President Joe Biden is reportedly considering Richard Cordray, former Consumer Financial Protection Bureau (CFPB) Director and current head of the Department of Education’s Office of Federal Student Aid, to serve as the Federal Reserve’s top banking regulator. This is according to a report published on Tuesday in the Wall Street Journal (WSJ).
Citing “people familiar with the matter,” the WSJ report describes that Cordray would be “the government’s most influential overseer of the American banking system” if confirmed for the post by the U.S. Senate, a body only narrowly controlled by Democrats due to tie-breaking capability by Vice President Kamala Harris. If confirmed, Cordray would succeed Randal Quarles as the Fed’s vice chairman of banking supervision.
Both Cordray himself and the White House declined to comment to WSJ on the matter, though the White House specified that announcements regarding Fed appointments would be made sometime in early December.
The nomination is characterized by WSJ as one which has the potential to “hearten” the progressive wing of the Democratic Party, and Cordray’s name has apparently been pushed for this role in private by Sen. Elizabeth Warren (D-Mass.) according to the report, herself an architect of the CFPB.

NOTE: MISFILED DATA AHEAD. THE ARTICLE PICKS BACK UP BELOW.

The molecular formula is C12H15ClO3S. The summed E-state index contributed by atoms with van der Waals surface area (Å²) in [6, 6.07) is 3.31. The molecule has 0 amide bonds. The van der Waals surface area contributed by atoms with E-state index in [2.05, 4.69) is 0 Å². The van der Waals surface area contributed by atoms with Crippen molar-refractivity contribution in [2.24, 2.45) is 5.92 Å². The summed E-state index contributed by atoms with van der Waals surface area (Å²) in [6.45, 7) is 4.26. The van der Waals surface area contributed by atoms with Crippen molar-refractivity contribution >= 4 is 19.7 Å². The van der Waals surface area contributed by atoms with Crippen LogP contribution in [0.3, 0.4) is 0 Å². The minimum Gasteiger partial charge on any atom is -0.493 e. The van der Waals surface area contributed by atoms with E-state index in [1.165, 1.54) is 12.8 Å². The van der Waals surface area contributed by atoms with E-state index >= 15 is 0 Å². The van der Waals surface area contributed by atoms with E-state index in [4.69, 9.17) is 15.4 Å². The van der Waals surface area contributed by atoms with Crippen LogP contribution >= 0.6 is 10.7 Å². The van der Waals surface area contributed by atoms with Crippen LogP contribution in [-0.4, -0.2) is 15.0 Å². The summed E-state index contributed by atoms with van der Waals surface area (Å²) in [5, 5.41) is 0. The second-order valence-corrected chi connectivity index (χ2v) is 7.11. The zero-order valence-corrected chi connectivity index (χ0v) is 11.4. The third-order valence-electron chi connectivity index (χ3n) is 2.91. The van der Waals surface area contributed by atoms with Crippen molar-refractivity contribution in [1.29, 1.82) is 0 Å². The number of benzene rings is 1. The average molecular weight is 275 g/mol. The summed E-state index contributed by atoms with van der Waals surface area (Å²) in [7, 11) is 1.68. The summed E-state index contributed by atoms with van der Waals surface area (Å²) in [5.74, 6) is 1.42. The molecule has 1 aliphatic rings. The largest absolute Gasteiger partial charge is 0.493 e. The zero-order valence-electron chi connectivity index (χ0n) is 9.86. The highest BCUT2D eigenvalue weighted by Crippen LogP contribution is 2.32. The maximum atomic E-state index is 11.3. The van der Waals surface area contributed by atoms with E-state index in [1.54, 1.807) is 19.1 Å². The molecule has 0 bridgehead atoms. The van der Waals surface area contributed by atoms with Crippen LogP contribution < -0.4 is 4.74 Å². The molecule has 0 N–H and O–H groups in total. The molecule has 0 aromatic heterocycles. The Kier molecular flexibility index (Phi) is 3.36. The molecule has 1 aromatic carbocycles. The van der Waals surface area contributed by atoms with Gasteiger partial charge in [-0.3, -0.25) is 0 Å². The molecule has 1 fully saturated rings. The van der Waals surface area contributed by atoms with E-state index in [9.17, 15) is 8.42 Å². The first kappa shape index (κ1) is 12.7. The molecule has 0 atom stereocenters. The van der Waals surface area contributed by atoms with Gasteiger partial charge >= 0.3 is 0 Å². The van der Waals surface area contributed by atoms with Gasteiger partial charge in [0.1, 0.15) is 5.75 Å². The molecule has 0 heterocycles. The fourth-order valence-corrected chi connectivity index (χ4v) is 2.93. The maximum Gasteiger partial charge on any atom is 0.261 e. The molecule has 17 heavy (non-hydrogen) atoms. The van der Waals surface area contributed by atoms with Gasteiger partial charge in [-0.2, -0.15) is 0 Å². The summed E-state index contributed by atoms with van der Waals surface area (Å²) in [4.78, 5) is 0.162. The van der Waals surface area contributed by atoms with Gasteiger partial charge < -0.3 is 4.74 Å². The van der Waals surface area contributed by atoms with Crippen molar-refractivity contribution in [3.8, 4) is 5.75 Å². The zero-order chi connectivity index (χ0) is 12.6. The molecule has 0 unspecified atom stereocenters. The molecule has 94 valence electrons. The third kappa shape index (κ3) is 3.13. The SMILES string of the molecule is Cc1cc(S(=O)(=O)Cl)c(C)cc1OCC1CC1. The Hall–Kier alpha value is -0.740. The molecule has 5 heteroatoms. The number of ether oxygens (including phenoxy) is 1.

“Without citing a specific candidate, Ms. Warren said in a brief interview Monday that the Fed job should go to ‘someone who has the insight to recognize how important regulation is to the effective functioning of the financial markets and has the courage to follow through on that insight,’” according to WSJ.
In the original July 2013 Senate confirmation vote that saw Cordray ascend to the CFPB director position, he was confirmed in a vote of 66-34. Four Republicans who still serve in the Senate today voted with Democrats to confirm his nomination. However, during that period the Senate was controlled by Democrats 53-47. Comparatively, the Biden administration faces more prominent headwinds related to Senate confirmations due to the far narrower majority.
Cordray, who served as the CFPB’s inaugural director from 2012-2017, served roughly 10 months into the administration of President Donald Trump before resigning from his post, which sparked a contentious legal battle over who would succeed him at the agency. Cordray also revealed that he believes he was nearly fired by Trump after receiving impromptu notice of a previously-unscheduled phone call, which itself was abruptly canceled before ever taking place.
Recently, President Biden nominated Fed Chairman Jerome Powell to continue to serve in his post, a decision which earned bipartisan support.
Read the report at WSJ, subscription required.